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ZUILL PLAYS ZWILICH WITH SANTA ROSA SYMPHONY
by Steve Osborn
Sunday, March 28, 2021
The Santa Rosa Symphony took a cautious step toward the return of live music in their March 28 virtual concert by sharing the stage with an actual live soloist rather than an apparition. Star cellist Zuill Bailey was still masked, and his back was toward the equally masked and plexiglassed orchestra...
Chamber
ECLECTIC CELLO PIANO VIRTUAL RECITAL FROM TOMKINS ZIVIAN DUO
by Terry McNeill
Sunday, March 28, 2021
The venerable 41-year Redwood Arts Council Series in Occidental has joined the virtual recital world with low budget but artistically satisfying programs, mostly using videos filmed in the performer’s residences. March 28 saw the Tanya Tomkins-Eric Zivian duo present an eclectic program from their ...
Symphony
SANTA ROSA SYMPHONY HITS THE SWEET SPOT
by Steve Osborn
Sunday, February 28, 2021
Small orchestras can inhabit a sweet spot between chamber ensembles and full orchestras, but how well they hit that spot depends on the composer's orchestration and the players' ability to project. That dependence was on full display in the Santa Rosa Symphony's Feb. 28 concert, which featured three...
Chamber
NOVEL OBOE-HARPSICHORD RECITAL FROM AIKEN DUO IN UKIAH
by Terry McNeill
Sunday, February 21, 2021
Oboe and harpsichord recitals are a rare North Bay event, even in a pandemic environment where a formal hall setting isn’t available. So it was a delight Feb. 21 to experience on the Ukiah Symphony’s website a recital by Symphony oboist Beth Aiken and harpsichordist husband Tom. The Aiken home vis...
Symphony
A HEALTHY MIX OF TRANSCRIPTIONS AND ORIGINALS FROM THE SR SYMPHONY
by Steve Osborn
Sunday, January 24, 2021
Transcriptions and ascending arpeggios were the order of the day on Jan. 24, as the Santa Rosa Symphony performed uplifting works by Bach/Webern, Ellen Taaffe Zwilich, Marianna Martínes and Mozart. The concert video was made in Weill Hall on Jan. 9. The first transcription was Webern’s 1935 renderi...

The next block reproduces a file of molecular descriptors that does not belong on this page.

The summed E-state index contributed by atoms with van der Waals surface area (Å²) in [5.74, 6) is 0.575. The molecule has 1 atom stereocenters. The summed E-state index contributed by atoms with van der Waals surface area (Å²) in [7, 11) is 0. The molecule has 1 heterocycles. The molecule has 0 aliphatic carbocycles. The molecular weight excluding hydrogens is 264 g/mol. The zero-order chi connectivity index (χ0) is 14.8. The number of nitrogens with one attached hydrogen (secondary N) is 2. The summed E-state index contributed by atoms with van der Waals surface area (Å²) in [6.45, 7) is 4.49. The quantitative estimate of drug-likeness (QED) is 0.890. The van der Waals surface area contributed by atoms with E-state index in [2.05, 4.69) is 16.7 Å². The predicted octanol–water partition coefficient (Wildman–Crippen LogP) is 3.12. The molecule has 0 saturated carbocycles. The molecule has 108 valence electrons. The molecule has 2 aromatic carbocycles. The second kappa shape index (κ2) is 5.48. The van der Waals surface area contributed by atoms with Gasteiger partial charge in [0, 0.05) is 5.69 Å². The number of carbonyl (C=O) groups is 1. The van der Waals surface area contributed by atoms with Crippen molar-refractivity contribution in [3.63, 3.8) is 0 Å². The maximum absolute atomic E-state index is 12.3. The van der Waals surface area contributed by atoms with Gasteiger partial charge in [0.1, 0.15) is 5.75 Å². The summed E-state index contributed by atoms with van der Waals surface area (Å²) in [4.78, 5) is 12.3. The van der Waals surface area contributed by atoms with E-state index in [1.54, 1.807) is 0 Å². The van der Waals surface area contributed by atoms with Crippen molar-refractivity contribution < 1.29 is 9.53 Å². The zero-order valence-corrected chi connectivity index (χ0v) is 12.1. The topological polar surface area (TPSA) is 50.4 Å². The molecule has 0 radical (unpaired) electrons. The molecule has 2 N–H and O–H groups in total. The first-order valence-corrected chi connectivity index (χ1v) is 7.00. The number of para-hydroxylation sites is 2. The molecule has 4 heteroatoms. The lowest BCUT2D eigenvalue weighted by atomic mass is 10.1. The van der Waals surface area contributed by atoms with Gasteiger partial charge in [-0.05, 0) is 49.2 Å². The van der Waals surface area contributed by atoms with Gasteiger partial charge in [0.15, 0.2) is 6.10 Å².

Symphony
HEROIC EFFORT FROM THE SANTA ROSA SYMPHONY
by Steve Osborn
Sunday, December 13, 2020
December 13 was a rainy day, perfect for huddling indoors and watching a prerecorded “live” performance by the Santa Rosa Symphony. The program was expansive, with music from the 18th through 21st centuries, and the mood was festive, in keeping with the holiday season. There was something in the fea...
Symphony
MASKED SANTA ROSA SYMPHONY CARRIES ON BRILLIANTLY
by Steve Osborn
Sunday, November 15, 2020
In some ways the Santa Rosa Symphony’s Nov. 15 concert on YouTube resembled a Conceptual Art performance from the 1970s. On display were about 30 masked orchestral musicians playing six feet apart from each other on stage, some of them separated by plexiglass barriers. In the 1970s, the concept behi...
Chamber
SPLENDID STRINGS IN A SUNLIT GARDEN
by Abby Wasserman
Sunday, November 1, 2020
A sun-drenched autumn afternoon, a Marin County garden and six superb string players from the Santa Rosa Symphony were manna from heaven to a pandemic-weary audience starved for live music. The sextet of Santa Rosa Symphony musicians performed to a small group of 20 Nov. 1, the day after Halloween....
Chamber
EXAMPLARY QUARTET PLAYING IN MARIN GARDEN CONCERT
by Terry McNeill
Thursday, October 22, 2020